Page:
Judicial vs. Nonjudicial Foreclosures

The 120-day rule doesn't change based on whether the foreclosure is a judicial foreclosure or a nonjudicial foreclosure. That is, whether the foreclosure must go through the court system or can happen without court oversight. The 120-day rule also applies to non-payment-related breaches, not just when a homeowner fails to make a mortgage payment. For example, if you're required to pay your home insurance into escrow and you fail to do so, the mortgage company may start the foreclosure process 121 days after the missed escrow payment.

Loss Mitigation

If a delinquent borrower submits a loss mitigation application during the 120-day period, there can't be a foreclosure referral unless:

  • The servicer has sent the borrower a notice that they're not eligible for the loss mitigation option they applied for, and the 14 days for the borrower to appeal has expired without the borrower filing an appeal.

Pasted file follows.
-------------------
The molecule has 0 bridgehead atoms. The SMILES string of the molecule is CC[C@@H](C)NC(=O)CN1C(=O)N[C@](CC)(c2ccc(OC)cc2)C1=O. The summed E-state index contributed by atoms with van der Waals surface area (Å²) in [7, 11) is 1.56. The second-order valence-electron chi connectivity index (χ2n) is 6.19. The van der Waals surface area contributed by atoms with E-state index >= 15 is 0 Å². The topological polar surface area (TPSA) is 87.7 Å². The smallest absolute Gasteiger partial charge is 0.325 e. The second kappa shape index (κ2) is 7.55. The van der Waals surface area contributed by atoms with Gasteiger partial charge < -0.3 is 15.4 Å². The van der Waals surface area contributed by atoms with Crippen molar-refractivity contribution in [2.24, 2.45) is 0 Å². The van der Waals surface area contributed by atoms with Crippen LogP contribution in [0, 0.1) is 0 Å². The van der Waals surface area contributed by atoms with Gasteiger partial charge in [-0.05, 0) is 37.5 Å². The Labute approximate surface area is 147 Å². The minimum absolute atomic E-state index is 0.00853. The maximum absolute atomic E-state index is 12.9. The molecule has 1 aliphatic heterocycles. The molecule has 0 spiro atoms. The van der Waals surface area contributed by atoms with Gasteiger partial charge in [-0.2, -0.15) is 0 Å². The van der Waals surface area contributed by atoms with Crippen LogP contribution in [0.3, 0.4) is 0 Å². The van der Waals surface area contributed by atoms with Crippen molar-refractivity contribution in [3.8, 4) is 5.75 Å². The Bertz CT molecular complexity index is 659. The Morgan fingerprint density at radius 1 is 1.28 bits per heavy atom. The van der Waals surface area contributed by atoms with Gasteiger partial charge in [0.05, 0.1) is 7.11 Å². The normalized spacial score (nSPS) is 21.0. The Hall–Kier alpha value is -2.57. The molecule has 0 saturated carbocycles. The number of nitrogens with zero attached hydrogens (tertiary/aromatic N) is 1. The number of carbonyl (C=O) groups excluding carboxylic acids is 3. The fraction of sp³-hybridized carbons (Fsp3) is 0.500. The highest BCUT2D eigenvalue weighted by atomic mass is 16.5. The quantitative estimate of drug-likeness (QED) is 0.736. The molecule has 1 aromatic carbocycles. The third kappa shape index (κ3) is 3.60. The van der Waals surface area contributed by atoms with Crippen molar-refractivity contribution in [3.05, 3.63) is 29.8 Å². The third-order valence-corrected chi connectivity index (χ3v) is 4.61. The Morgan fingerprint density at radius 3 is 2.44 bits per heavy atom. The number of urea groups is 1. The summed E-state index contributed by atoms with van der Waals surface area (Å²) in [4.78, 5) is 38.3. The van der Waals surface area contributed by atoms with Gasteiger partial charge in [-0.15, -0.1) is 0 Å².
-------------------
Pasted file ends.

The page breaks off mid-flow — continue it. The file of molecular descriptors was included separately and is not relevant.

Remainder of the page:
• The borrower has rejected all loss mitigation offers.

  • The borrower fails to perform as required under a loss mitigation plan.

If the 120 days have expired and the servicer has already started foreclosure proceedings, foreclosure can still be avoided if you file a complete loss mitigation application more than 37 days before the foreclosure sale. The servicer must reply to your application, and if you’re given options, you have seven days to decide if you want to accept or decline the servicer's offer. If you decline the offer, the foreclosure sale can go forward.

Mortgage Loan Types

The 120-day rule applies to all federally related loans. Many COVID relief programs only apply to federally backed mortgages. Federally backed loans include mortgage loans such as mortgages backed by the FHA, VA, USDA, Fannie Mae, and Freddie Mac. Since the 120-day rule is part of RESPA, it applies to almost every borrower's mortgage loan. RESPA applies to any loans from institutions insured by the FDIC.

Small Servicers